VACCINES FOR ALL: Sunderland City Council back campaign
City councillors have backed a national campaign calling on the Government to ensure the Covid-19 vaccine is accessible to everyone.
The ‘Vaccines for All’ campaign seeks to ensure safe access to the jab for any person, regardless of immigration status, ID or proof of address.
A motion on the issue was discussed at a recent full meeting of Sunderland City Council, which was held via videolink and broadcast on YouTube.
This included backing calls for the Government to ensure the vaccine “works for everyone” and to seek to address the “specific barriers” faced by marginalised groups, including migrant communities, people experiencing or at-risk of homelessness and black, Asian and minority ethnic (BAME) communities.
The motion also referenced “longstanding and entrenched barriers to healthcare”, with an example including migrants being deterred from seeking medical care over fears their data could be shared with the Home Office.
Councillors heard more than 300 organisations, including councils, health bodies, charities, GP surgeries and trade unions, had already backed the Vaccines for All campaign.
Councillor Kelly Chequer, Sunderland City Council’s cabinet member for Healthy City, introduced the vaccine motion to full council on Wednesday (March 24).
She said the campaign aimed to “directly address fear and mistrust and begin to restore the confidence in the NHS for communities that have previously been excluded from care.”
However opposition Conservative councillors proposed an amendment to the motion, which was described as a ‘safety first approach.’
Concerns included the risk of nurses being asked to administer vaccines without knowing a patient’s medical history and other issues such as language barriers.
Councillor Antony Mullen, Conservative group leader, said the amendment to the motion would “add safeguards” for nurses and the council’s reputation, in the event that a professional body opposes the Vaccines for All campaign at a later stage.
Cllr Chequer, who is also an NHS nurse, said that the original motion was not suggesting that medical professionals should put themselves in a position or do anything which goes against their professional code, standards or ethics.
Despite describing the Conservative amendment as “unnecessary,” she said the Labour group would support it.
Cllr Chequer explained: “Clearly this [motion] isn’t about anything other than enabling the vulnerable in our society to have equitable access to the vaccine.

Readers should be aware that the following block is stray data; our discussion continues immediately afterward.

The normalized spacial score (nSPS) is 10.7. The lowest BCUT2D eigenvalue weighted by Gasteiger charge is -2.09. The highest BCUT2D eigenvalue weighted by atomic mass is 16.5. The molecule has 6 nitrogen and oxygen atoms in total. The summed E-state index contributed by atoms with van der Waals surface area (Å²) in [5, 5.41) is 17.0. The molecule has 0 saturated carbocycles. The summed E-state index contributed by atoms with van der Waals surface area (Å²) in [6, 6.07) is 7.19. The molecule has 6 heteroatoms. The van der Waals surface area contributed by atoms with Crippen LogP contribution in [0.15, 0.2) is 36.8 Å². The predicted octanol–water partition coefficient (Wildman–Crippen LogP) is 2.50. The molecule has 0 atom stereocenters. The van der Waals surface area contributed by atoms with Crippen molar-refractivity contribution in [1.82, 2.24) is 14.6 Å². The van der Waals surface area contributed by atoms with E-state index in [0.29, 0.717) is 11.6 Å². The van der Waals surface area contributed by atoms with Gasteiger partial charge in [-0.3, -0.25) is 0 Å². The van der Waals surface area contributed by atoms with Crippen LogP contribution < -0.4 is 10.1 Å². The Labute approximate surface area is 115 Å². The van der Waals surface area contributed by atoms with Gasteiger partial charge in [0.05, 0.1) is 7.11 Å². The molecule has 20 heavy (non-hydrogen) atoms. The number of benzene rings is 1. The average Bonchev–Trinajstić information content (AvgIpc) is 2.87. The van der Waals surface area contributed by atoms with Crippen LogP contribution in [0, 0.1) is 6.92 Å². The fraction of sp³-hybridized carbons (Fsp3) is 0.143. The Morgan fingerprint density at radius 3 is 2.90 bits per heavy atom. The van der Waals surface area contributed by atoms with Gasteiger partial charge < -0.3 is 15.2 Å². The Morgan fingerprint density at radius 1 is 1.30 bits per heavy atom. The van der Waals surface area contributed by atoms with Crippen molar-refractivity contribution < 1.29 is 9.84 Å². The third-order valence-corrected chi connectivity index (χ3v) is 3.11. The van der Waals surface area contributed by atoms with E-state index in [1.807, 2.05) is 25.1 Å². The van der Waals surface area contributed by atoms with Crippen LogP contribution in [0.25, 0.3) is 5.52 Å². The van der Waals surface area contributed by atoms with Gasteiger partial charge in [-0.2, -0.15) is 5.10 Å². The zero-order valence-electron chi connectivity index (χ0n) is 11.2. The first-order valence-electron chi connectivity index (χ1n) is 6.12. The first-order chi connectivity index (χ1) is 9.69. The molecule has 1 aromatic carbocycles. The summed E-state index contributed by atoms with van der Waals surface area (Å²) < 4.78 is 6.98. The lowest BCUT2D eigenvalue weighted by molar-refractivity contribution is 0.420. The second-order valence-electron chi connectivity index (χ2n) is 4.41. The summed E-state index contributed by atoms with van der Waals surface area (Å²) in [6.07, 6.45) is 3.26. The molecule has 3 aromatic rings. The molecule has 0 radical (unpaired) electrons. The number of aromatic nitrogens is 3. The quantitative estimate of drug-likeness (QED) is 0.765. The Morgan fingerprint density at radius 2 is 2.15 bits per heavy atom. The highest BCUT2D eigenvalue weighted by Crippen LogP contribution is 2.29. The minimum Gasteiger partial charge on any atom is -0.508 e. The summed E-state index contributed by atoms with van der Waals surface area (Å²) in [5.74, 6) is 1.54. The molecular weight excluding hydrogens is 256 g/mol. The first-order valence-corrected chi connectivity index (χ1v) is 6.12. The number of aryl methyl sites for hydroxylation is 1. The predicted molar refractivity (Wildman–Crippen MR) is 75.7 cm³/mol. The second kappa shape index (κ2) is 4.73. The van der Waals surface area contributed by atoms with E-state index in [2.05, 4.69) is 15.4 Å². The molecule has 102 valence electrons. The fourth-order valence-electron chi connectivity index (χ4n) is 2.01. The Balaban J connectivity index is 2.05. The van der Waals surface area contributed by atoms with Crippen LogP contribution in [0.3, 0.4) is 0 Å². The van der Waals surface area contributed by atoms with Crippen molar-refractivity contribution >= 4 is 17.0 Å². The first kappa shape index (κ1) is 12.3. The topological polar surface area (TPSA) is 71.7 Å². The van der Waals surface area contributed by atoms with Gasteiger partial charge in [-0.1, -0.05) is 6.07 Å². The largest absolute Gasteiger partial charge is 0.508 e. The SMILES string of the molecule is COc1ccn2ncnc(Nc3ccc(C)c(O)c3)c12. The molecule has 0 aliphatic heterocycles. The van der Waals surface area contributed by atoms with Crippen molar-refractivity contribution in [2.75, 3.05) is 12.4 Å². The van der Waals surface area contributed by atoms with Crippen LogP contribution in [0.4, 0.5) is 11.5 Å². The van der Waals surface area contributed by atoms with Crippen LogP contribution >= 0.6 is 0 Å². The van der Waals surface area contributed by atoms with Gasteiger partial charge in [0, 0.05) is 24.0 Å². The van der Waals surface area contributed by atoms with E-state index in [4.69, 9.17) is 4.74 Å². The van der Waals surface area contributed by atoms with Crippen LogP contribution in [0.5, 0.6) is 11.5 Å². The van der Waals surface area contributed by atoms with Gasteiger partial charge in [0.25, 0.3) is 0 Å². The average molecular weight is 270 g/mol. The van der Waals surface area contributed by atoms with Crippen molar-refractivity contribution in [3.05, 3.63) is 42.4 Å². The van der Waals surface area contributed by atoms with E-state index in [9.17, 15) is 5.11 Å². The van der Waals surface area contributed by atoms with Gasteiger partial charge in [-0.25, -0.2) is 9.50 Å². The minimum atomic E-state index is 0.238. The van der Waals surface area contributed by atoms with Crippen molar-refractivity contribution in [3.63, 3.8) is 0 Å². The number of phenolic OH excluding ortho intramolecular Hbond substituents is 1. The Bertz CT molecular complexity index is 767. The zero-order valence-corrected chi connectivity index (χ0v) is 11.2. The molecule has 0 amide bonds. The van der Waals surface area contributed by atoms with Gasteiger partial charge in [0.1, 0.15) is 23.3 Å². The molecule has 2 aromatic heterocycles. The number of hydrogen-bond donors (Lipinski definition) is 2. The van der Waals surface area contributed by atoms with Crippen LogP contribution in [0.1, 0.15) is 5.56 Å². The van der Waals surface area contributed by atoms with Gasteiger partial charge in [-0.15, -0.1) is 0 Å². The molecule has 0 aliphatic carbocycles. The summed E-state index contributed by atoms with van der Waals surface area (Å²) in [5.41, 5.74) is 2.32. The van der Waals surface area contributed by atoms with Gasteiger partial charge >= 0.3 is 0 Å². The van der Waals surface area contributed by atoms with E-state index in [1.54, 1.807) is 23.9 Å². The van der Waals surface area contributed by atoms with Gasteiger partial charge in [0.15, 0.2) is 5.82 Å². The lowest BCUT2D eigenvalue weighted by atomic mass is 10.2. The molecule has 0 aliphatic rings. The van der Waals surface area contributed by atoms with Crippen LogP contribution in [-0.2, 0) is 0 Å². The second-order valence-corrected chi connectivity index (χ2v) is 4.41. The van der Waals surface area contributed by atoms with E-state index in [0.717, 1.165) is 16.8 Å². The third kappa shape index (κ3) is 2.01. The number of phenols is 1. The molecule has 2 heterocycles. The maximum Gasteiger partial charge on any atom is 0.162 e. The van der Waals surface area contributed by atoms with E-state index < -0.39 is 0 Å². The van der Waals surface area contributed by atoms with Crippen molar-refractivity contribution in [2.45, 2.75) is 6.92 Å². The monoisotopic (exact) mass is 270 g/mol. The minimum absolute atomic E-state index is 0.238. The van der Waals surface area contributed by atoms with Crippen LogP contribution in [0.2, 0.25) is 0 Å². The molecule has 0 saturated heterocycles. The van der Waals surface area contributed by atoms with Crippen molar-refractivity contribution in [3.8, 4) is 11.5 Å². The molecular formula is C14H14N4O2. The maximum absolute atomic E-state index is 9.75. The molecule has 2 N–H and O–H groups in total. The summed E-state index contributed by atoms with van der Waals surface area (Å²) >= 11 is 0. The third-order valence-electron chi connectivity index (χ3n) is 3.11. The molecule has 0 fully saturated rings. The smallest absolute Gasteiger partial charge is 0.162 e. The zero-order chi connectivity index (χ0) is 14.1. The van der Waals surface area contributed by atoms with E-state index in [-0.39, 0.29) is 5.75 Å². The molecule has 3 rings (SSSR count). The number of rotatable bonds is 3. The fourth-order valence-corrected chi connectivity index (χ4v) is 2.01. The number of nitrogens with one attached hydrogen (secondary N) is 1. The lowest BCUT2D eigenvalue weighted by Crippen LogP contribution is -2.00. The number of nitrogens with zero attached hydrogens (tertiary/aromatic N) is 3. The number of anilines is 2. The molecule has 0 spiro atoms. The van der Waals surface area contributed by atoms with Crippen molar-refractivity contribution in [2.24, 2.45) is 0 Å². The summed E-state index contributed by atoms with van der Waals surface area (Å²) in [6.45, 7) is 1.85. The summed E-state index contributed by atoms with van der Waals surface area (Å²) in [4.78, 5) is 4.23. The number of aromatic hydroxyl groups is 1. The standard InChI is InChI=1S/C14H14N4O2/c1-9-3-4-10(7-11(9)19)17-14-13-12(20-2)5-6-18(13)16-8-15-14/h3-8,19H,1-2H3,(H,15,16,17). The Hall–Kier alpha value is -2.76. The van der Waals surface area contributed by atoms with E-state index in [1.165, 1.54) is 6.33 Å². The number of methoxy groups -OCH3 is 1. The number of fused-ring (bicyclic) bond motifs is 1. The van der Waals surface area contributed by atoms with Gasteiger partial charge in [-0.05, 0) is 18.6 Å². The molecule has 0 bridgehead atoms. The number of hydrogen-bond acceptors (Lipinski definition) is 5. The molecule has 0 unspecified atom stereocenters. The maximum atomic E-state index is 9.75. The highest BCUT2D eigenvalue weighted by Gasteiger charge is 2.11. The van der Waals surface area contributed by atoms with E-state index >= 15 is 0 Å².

“The amendment I think takes away from some of that, however the main motion I think remains relevant, therefore for that reason I’m going to suggest that we support this [amendment] if it means that we get across the council, all parties signing up for this.
“Because this is a really big thing for us to do as a council, to show our commitment to everybody in our city and all communities that we want them all to have access to the vaccine.”
Councillors heard that the Sunderland vaccination programme had already been successful in targeting hard to reach groups by coordinating pop-up vaccination clinics.
Labour councillor Dianne Snowdon, who recently returned to the NHS to work as a Covid-19 vaccinator at the Nightingale Hospital North East, said everyone should be able to access the jab.
“I fully support the Vaccines for All campaign, I have witnessed first hand the joy and relief and tears that residents have shared when they have been vaccinated,” she added.
“No one should be left out. Without this vaccine being accessible to everyone it does not protect us all, we all need to be vaccinated.”
The amended motion received support from all political groups on the council.
The agreed motion in full.
This council notes that in order to address the coronavirus pandemic and
strengthen public health efforts, the coronavirus vaccine must be safely
accessible to everyone, regardless of immigration status, ID or proof of address.
The Government has stated that everyone is able to access the coronavirus
vaccine, but in practice, people are being asked for ID, are unable to register with a GP, and are afraid to access services because of longstanding and entrenched barriers to healthcare.
Without further action, the pandemic will continue to have a disproportionate
impact on all marginalised groups, including migrant communities, people
experiencing or at-risk of homelessness and BME communities.
This council therefore agrees to sign up to the Vaccine for All campaign calling
on the Department of Health and Social Care to ensure the vaccine programme works for everyone, and seeks to address the specific barriers faced by these communities.
However, council also recognises that all necessary safety measures should be in place when administering a vaccine.
Nurses should not be put in a position where they are asked to give injections to patients whose full medical history is not known, lest the patient suffers an adverse reaction; who cannot speak English (to give consent) without a translator being present; or where it is not clear to the nurse administering the vaccine that the requisite safety checks have been met.
This council’s endorsement of Vaccines For All shall be immediately withdrawn in the event that the Nursing and Midwifery Council or an equivalent professional body expresses objection to its aims.
Words: Chris Binding, Local Democracy Reporter
Watch the channel on TV